Run + Hide + Decide
Pro's and Con's
The theory behind the Run+Hide+Fight methodology is sound. It provides training for people to have a higher level of comfort in the event of an active shooter incident. If the scenario is where you are the one responsible for your own safety, in an environment you are familiar with, it can be effective. However in a school environment where the staff and administration have an “in loco parentis” duty. Where teacher or other adult responsible for children in the place of a parent, which is standard operating procedure in every school environment, this methodology completely falls apart.
Analysis and revamping of this methodology
It is virtually impossible in a school setting to know whether a weapon has actually discharged, and if so, where, by whom, and under what circumstances. With the Shooter Detection System at its core, where instant information is available to the appropriate stakeholders, they are now empowered to make informed decisions.
Based on having the information in hand, school staff, not only in protecting themselves, but in their critical role of “in loco parentis”, now will be able to know what path to follow. Incorporating this new access to data, working with experts in each area, we must create a complete set of curriculum for all parties affected:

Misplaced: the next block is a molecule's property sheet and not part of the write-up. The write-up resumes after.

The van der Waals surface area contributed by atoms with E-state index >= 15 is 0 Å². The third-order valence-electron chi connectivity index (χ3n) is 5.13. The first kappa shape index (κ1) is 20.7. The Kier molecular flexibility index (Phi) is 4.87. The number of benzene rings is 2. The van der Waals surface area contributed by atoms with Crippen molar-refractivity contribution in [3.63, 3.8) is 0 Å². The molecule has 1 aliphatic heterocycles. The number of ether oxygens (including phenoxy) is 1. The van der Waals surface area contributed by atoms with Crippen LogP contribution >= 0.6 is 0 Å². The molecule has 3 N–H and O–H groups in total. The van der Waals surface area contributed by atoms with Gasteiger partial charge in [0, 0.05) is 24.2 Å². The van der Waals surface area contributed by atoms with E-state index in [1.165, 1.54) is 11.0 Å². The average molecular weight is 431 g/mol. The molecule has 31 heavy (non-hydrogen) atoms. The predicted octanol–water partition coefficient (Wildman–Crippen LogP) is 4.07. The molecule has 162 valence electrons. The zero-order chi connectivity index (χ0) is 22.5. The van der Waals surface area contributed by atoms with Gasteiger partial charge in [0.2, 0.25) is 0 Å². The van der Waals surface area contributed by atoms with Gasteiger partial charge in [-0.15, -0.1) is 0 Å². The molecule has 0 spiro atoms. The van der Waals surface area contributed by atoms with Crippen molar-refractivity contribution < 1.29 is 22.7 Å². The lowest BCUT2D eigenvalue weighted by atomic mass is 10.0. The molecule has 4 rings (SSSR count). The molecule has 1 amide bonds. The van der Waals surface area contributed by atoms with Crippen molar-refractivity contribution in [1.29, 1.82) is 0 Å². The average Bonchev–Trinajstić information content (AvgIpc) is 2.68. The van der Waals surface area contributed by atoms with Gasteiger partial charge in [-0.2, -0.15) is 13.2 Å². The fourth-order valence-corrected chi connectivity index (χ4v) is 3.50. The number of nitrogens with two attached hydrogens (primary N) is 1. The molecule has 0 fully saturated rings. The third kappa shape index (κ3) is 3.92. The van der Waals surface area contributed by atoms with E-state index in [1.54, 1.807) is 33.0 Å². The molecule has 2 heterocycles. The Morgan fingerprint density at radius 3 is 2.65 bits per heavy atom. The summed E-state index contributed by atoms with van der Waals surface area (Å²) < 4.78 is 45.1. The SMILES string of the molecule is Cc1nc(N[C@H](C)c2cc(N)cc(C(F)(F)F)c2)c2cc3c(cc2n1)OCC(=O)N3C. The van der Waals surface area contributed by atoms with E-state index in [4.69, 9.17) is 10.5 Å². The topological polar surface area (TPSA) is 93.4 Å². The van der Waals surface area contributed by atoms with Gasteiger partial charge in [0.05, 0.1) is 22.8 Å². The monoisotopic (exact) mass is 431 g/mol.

• 911 call center, police dispatch . • Law enforcement leadership
• First responders • School administrators
• School support staff and volunteers . • Teaching staff
• Parents . • K-2 students
• 3-7 students • 8-12 students
Changing the landscape with RUN+HIDE+DECIDE(C)
With SDS at its core, and "The Phoenix" as its spokesman, we have recreated the Run+Hide+Decide(C) school safety methodology. When the SDS detects a shot fired, with the location known, indicator lights will reflect when one must run or hide. When the proximity of the shot is not definitive either way, the light will indicate that one must evaluate the information at hand and make the determination of whether to Run or Hide.